Non-Thermal Biomarkers of Exposure to Radiofrequency/Microwave Radiation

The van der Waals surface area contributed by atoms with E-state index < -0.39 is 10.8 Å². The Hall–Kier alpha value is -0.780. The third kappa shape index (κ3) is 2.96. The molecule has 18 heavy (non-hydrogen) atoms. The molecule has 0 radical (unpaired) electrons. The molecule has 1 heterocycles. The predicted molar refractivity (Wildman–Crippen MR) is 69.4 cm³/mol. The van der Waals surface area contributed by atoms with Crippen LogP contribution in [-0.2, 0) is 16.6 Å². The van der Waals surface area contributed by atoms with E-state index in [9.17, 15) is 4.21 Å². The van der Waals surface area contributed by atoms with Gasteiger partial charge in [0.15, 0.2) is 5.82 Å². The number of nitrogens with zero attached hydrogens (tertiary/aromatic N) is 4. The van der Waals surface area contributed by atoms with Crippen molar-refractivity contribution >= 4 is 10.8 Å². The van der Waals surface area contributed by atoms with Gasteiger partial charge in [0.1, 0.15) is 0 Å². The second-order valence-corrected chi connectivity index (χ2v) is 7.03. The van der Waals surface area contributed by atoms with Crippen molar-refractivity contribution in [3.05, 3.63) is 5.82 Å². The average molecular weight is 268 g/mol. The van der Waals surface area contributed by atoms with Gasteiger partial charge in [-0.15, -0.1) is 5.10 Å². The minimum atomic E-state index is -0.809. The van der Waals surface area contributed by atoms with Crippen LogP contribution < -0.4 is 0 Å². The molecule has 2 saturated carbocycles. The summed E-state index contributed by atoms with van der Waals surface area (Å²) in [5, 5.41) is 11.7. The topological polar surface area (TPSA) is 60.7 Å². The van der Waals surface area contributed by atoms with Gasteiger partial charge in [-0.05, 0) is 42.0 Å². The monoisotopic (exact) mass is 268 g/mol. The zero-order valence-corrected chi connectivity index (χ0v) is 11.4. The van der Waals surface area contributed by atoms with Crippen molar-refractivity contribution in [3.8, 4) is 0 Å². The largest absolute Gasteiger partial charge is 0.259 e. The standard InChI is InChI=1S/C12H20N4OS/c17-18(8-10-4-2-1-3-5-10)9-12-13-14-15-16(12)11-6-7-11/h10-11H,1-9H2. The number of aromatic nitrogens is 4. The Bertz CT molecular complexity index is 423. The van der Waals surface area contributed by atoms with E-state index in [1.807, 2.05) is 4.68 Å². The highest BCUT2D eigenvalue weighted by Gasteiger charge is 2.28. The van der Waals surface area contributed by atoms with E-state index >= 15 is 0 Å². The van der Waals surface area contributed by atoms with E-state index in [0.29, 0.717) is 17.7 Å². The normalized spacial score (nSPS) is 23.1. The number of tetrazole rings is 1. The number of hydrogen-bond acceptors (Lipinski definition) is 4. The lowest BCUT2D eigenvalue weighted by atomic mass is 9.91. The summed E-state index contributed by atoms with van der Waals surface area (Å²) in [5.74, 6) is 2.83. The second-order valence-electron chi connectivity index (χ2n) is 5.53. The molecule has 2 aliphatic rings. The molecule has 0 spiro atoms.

This article gives a review or several hypotheses on the biological effects of non-thermal radiofrequency/microwave (RF/MW) radiation and discusses our own findings from animal and in vitro studies performed over the last decade. We have found that RF/MW radiation disturbs cell proliferation and leads to cell differentiation in the bone marrow, which is reflected in the peripheral blood of rats. Repeated RF/MW radiation can also temporarily disrupt melatonin turnover. The observed changes seem to be a sign of adaptation to stress caused by irradiation rather than of malfunction. The article looks further into the basic mechanisms of RF/MW biological action, including cell growth parameters, colony-forming ability, viability, and the polar and apolar protein cytoskeleton structures. The observed reversible cell changes significantly obstructed cell growth. In contrast to the apolar intermediate proteins, the intracellular polar microtubule and actin fibres were damaged by radiation in a time-dependent manner. These significantly altered parameters can be considered as the biomarkers of exposure. Future research should combine dosimetry, experimental studies, and epidemiological data.